Ousmane Sembène's La noire de...
The first image of Ousmane Sembène's Black Girl (1966, France/Senegal) is a highly relevant one: a large white cruise ship slices across a small French harbor, its horn bellowing to announce its arrival. The large Western ship is a loaded image in diasporic studies; it is a symbol of power and majesty, the mass movement of peoples, and control of geographic space by Western civilizations. It is also symbolic of the slavery and oppression that was shuttled around the world on such ships over the past millennium. This particular ship bears the black girl of the title, Diouana, who has arrived from her hometown of Dakar, Senegal. As she exits the ship, she wonders, “Will someone be there for me?” The spare title sequence – no music and white block lettering – announces the film title: La noire de.., or, The black girl of... For a great deal of time, I searched for an explanation as to why the English-language title was changed from the ambiguous original to the very blunt Black Girl, but I couldn't find the history behind it. Considering Sembène's difficulties with the producers of the film, the translation likely was, as is often the case, a dumbing down for Western audiences; or, perhaps just as possible, a stark exoticizing by those same producers. In speaking about the black diaspora, the original title poetically signals the confusion, separation, and dislocation that is a part of the movement of people from one place to another. Diouana, the “black girl,” is both ambiguously “of” someone and “of” someplace, but the exact people or places to which she belongs are left vague. This is invested with further complexity by the specifically anti-colonialist commentary which the film makes; that is, when her actual point of origin is transformed by colonial rule, down to the socially foundational elements of language and currency, which culture is it that Diouana most identifies with? She cannot know a Senegal without the now-ingrained French influence. Because I find it much more relevant to the topics in which Sembène had interest, in this close reading of the film, I will be using the original title from this point on when referring to the film.
Ousemane Sembène was possibly the most famous African filmmaker, and La noire de... is often credited as being the first Sub-Saharan African feature film, or at the very least the first to gain any kind of international recognition. Michael Atkinson notes that Sembène's “films are simple but never simplistic, lowbrow but unsensational, fastidiously realistic and yet unconcerned with sustaining illusion” (Atkinson 2001). All of these qualities can be applied to this, his first feature film. Shot mostly on hand-held 16mm, it is grainy and definitely low-budget, but it has a distinctly coordinated and arranged mise-en-scene, and the short running time has no fat on it. The film itself, made six years after Senegal acquired independence from France, is deeply antagonistic towards neocolonialism, but the production was nevertheless haunted by colonialist concession. Securing the budget for the film required that he relinquish his original plan of shooting in the Wolof language in favor of French in order to appease the French funders (Hennebelle 1969, 12). Language is a major concern of the film; Diouana is built as a character who does not speak French, but because of the influence of the money behind the film, Diouana even thinks her thoughts in French. Sembène saw cinema as a political tool, and when posed the question of whether the concession bothered him, he responded, as most activists would, that concessions must sometimes be made in order for action to take place (1969, 10).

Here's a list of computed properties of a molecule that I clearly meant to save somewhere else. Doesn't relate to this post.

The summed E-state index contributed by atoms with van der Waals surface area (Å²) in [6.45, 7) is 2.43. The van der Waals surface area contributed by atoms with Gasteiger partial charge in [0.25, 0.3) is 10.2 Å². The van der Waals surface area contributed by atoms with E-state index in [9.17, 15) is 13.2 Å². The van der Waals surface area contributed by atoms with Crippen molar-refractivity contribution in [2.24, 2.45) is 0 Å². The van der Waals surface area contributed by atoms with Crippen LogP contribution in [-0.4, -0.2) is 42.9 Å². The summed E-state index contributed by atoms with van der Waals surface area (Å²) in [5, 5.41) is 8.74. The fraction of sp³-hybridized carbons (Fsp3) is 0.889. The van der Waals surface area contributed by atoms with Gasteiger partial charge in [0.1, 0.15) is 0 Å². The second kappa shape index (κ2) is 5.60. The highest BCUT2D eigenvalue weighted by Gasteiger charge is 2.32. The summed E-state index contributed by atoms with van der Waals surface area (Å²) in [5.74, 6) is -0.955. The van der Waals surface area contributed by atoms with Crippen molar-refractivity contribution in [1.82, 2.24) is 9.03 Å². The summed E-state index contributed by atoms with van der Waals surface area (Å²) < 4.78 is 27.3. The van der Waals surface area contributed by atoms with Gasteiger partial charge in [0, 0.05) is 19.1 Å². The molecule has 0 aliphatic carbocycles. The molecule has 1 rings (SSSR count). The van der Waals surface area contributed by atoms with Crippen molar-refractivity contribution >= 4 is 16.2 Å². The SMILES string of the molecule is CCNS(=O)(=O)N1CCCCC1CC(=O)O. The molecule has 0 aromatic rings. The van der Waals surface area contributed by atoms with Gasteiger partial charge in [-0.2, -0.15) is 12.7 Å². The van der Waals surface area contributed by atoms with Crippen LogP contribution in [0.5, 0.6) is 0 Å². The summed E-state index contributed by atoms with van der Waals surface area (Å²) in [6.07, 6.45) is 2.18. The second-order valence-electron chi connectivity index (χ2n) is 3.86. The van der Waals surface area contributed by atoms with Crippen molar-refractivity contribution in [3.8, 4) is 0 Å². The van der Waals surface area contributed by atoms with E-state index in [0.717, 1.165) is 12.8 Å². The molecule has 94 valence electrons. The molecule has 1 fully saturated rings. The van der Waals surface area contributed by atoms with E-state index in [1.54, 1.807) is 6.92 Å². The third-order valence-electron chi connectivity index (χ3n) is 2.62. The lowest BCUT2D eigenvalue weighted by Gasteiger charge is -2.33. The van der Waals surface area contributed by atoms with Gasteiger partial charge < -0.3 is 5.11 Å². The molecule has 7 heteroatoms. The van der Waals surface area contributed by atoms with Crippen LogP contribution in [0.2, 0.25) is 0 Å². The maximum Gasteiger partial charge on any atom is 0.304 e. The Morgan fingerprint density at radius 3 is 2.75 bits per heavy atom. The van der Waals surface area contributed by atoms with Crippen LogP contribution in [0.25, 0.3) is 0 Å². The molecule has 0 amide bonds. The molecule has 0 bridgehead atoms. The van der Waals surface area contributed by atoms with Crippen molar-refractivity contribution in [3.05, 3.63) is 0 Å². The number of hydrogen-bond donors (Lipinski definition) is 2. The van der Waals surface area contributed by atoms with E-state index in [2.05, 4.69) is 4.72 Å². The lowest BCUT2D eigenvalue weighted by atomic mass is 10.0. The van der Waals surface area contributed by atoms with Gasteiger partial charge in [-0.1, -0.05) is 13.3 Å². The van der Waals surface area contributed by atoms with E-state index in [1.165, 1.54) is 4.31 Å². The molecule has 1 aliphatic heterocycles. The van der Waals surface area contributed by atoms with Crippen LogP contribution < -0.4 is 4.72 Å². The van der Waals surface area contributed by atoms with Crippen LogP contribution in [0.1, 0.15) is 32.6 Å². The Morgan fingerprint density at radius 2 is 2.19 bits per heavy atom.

Diouana has arrived in France to work for and live in the French home of a white couple for whom she had previously worked in Senegal (they are known simply as Madame and Monsieur). La noire de... is full of symbolic and metaphorical objects, but perhaps the most multifaceted is the African mask which we first see hanging in the middle of a spartan white wall as she enters the French home. This mask becomes symbolic of many things. It is contrasted, in this almost clinically white home, with Diouana, whose face it is suggested to resemble through Sembène's match-cutting. In a flashback, Diouana herself dons the same mask in Senegal as she enthusiastically announces news that she has been hired by a white family as their children's caretaker. She later gives the mask to the Madame as a gift, and the couple have a difficult time finding a place for it amongst the bevy of African masks in their Senegalese residence. Now in France, the mask, which was used as a plaything, tossed aside to the ground by the villagers in Senegal, occupies a museum-like position on the wall in the home. The mask – a representation of both the natural culture of the Senegalese people, as well as of modes of othering by the colonialists – continues to take on different meanings as the film progresses, which I will discuss later.
Sembène immediately gives us access to the internal monologue of Diouana, though it is a bleak and pessimistic monologue (spoken, as I mentioned above, in French). Diouana bemoans the cold and closed off French society. She notes to herself, “I don't know what French people are like. The doors are all shut, day and night!” In an attempt to conform to the French feminine popular culture to which she has been engendered through reading magazines such as "Elle" back in Senegal, she dons a Westernized wig to disguise her distinctly African hair. She also dresses in formal attire, with a nice dress and high-heeled shoes, to do her housework. For her, France is a place of haute couture, and she longs to be a part of it. She is, however, chastised by the Madame, who says, “You're not going to a party!” She is then given an apron to wear. We later learn that the dress she wears was a gift from the Madame in Senegal, just as the mask was a gift to the Madame from Diouana. But in France, Diouana has assumed a new role as maid, and the dress is no longer proper work attire. Diouana and her culture becomes something distinctly different once they are in France. Sheila Petty assists in understanding that this is partly a result of the European family being a “coopérant family,” or part of a “program that France created after Independence to assist in the development of Senegal's technical infrastructure,” not simply residents of Senegal.